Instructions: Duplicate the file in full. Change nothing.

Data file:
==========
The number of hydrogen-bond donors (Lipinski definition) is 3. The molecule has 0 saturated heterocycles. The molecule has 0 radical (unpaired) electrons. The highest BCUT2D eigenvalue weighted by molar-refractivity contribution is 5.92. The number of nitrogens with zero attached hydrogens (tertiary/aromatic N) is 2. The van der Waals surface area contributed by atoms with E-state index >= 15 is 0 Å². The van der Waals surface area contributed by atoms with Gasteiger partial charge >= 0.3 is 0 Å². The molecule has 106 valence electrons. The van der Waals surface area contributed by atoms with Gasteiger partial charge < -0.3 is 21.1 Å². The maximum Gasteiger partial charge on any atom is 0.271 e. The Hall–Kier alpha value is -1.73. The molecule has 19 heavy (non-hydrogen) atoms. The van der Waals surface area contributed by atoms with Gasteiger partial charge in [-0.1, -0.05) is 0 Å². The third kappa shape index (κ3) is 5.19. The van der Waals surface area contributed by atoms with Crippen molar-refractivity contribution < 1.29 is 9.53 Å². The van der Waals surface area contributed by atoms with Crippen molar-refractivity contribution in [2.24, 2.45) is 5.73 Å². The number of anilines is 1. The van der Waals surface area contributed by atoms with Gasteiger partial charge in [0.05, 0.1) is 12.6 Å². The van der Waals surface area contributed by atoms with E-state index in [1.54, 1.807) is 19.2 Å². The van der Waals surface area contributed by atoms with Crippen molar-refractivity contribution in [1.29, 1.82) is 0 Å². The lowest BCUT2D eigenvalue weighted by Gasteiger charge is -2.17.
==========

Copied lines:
The number of hydrogen-bond donors (Lipinski definition) is 3. The molecule has 0 saturated heterocycles. The molecule has 0 radical (unpaired) electrons. The highest BCUT2D eigenvalue weighted by molar-refractivity contribution is 5.92. The number of nitrogens with zero attached hydrogens (tertiary/aromatic N) is 2. The van der Waals surface area contributed by atoms with E-state index >= 15 is 0 Å². The van der Waals surface area contributed by atoms with Gasteiger partial charge >= 0.3 is 0 Å². The molecule has 106 valence electrons. The van der Waals surface area contributed by atoms with Gasteiger partial charge < -0.3 is 21.1 Å². The maximum Gasteiger partial charge on any atom is 0.271 e. The Hall–Kier alpha value is -1.73. The molecule has 19 heavy (non-hydrogen) atoms. The van der Waals surface area contributed by atoms with Gasteiger partial charge in [-0.1, -0.05) is 0 Å². The third kappa shape index (κ3) is 5.19. The van der Waals surface area contributed by atoms with Crippen molar-refractivity contribution < 1.29 is 9.53 Å². The van der Waals surface area contributed by atoms with Crippen molar-refractivity contribution in [2.24, 2.45) is 5.73 Å². The number of anilines is 1. The van der Waals surface area contributed by atoms with Gasteiger partial charge in [0.05, 0.1) is 12.6 Å². The van der Waals surface area contributed by atoms with E-state index in [1.54, 1.807) is 19.2 Å². The van der Waals surface area contributed by atoms with Crippen molar-refractivity contribution in [1.29, 1.82) is 0 Å². The lowest BCUT2D eigenvalue weighted by Gasteiger charge is -2.17.